Coinciding with the Ealing: Light and Dark season, It Always Rains on Sunday (1947) – given a pristine digital restoration by the National Archive – stands as a remarkable example of the films Ealing made that were somewhat overshadowed by their more popular, overtly comedic titles. Directed by Robert Hamer (who went on to helm perhaps the studio’s most acclaimed feature, 1949’s Kind Hearts and Coronets) and based on the novel of the same name by Arthur La Bern, the film is a soapy kitchen sink crime drama set amongst the working-class denizens of East London, and tells a tale of hidden desire suppressed by societal conformity.
Taking place during one rain-drenched Sunday, It Always Rains on Sunday begins by surveying its overarching location: a post-war London still suffering from the ramifications of bombings and deprivation. Aided by Douglas Slocombe’s bristling, noirish cinematography, Hamer gradually hones in closer to a gritty, close-knit Bethnal Green suburb until we reach our central protagonist: Rose Sandigate (Googie Withers), a bitter housewife stuck in a dull marriage to George (Edward Chapman), who is much older than her.
Resentful of her precocious stepdaughter’s burgeoning social life and stifled by the incessantly nosey neighbours that surround her on all sides, Rose longs for an escape from her dreary lot in life, which dutifully comes in the form of Tommy Swan (John McCallum), who is on the run from the police having escaped from prison. Taking the opportunity to embrace Tommy, who is in fact an old flame from long ago, Rose agrees to hide him in her bedroom whilst she continues upholding the house’s domestic routine, keeping him away from the heated attention of the policemen roaming the streets outside, desperate to find their man.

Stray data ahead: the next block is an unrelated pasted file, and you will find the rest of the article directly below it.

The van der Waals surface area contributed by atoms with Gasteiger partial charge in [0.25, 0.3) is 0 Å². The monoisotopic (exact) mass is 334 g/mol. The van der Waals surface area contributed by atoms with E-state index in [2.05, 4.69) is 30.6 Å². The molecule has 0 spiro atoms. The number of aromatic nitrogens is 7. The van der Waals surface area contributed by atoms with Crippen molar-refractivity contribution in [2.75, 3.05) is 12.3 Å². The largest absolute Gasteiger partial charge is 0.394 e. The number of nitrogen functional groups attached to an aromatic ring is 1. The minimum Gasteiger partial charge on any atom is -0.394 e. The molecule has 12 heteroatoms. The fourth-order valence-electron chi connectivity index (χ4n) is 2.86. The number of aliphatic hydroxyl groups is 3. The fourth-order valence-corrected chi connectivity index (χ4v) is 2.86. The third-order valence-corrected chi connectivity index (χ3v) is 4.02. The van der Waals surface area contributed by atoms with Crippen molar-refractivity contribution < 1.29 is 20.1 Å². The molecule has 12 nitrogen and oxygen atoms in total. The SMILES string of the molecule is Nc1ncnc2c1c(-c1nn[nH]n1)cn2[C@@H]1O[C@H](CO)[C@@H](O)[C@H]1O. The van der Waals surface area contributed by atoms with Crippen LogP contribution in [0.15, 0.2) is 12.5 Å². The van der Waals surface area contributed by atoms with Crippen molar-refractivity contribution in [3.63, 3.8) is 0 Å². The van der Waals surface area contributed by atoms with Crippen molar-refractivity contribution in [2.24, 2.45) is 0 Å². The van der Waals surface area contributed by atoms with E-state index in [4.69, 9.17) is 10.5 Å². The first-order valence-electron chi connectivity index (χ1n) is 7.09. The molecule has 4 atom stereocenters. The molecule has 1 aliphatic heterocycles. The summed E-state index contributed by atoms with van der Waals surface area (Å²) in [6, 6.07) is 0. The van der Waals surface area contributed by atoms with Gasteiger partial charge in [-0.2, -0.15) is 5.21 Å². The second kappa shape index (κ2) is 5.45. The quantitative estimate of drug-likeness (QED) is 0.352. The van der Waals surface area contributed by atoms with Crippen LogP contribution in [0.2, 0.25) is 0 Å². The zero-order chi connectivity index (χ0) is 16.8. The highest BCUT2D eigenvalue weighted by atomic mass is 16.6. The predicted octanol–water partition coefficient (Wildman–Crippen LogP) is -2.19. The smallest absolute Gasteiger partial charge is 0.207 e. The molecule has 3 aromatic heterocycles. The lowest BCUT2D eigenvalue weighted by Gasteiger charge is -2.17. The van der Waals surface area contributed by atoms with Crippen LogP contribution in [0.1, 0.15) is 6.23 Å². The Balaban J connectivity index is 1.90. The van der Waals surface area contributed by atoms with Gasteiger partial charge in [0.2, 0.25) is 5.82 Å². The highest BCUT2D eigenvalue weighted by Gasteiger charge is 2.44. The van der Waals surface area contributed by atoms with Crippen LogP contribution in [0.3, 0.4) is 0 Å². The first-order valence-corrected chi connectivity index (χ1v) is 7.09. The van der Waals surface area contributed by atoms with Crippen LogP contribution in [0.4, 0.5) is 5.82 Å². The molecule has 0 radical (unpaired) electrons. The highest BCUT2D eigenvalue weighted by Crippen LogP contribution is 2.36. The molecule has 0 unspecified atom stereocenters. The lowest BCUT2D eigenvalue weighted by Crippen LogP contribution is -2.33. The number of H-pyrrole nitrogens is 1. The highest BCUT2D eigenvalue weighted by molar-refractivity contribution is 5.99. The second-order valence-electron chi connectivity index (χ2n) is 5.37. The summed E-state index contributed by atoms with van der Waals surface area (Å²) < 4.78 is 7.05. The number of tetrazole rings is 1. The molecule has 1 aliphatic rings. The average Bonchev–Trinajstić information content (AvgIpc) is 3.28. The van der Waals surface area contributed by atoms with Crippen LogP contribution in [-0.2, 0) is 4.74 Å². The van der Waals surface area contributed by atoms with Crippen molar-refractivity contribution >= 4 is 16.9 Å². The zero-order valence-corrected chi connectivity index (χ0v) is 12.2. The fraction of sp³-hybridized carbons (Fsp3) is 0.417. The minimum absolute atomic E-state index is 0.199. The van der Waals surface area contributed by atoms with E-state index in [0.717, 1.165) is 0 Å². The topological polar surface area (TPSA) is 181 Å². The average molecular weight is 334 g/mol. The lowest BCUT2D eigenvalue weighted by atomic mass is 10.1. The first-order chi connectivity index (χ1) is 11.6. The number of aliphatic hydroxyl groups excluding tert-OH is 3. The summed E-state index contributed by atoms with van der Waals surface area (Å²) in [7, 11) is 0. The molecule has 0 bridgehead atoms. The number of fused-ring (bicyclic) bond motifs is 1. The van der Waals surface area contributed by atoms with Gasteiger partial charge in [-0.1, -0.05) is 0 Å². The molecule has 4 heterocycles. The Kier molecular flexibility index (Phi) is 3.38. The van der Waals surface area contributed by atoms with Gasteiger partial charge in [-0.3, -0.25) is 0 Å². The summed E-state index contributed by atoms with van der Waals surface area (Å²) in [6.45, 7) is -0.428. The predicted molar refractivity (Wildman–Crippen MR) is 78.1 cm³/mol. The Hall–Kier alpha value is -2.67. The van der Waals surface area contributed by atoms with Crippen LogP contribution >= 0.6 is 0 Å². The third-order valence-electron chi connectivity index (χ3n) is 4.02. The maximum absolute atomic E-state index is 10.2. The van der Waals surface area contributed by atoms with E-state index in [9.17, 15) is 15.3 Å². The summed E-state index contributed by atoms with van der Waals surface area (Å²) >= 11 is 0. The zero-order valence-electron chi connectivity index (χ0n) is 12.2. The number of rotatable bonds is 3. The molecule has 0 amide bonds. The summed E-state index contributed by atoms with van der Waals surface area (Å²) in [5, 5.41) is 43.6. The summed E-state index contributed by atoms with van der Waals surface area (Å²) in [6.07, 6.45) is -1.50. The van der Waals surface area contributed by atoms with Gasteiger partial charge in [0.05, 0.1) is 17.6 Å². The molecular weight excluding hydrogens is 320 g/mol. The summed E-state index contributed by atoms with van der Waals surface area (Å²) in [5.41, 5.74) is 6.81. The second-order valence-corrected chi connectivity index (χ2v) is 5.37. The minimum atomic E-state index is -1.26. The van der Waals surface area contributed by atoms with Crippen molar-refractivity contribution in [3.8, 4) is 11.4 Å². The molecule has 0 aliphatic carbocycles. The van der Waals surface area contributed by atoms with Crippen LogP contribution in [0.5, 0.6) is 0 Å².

Resembling the type of cinema Terence Davies (who appears as a talking head in the featurette ‘Coming in from the Rain: Revisiting It Always Rains on Sunday’, which accompanies the disc) is now known for: perusals through familial hardships spearheaded by tough, but emotionally vulnerable, matriarchs, It Always Rains on Sunday is a fascinatingly bleak Ealing drama that could be seen as a precursor to the birth of the British New Wave over a decade later. Signposting a distinct change of pace for a studio predominantly known for portrayals of war, Hamer’s It Always Rains on Sunday is both a distinct snapshot of urban England withered by conflict and a depiction of a bustling East End community peopled by market traders, gangsters and crooks, who weave in and out of the central narrative in a series of subplots that add to the feeling of a crumbling society.
Embedded amongst It Always Rains on Sunday’s multi-strand narrative is Withers’ Rose, a woman trapped by a drab, everyday marriage within an environment of inescapable and claustrophobic orthodoxy, whose world is rocked by a man who represents the freedom and passions she once enjoyed, however futile they eventually became. In the aforementioned featurette, writer Iain Sinclair notes how Rose “is almost a person of colour in a black and white world”, a world that, in Hamer’s hands, is as austere as it is inherently vibrant in a film of municipal turmoil.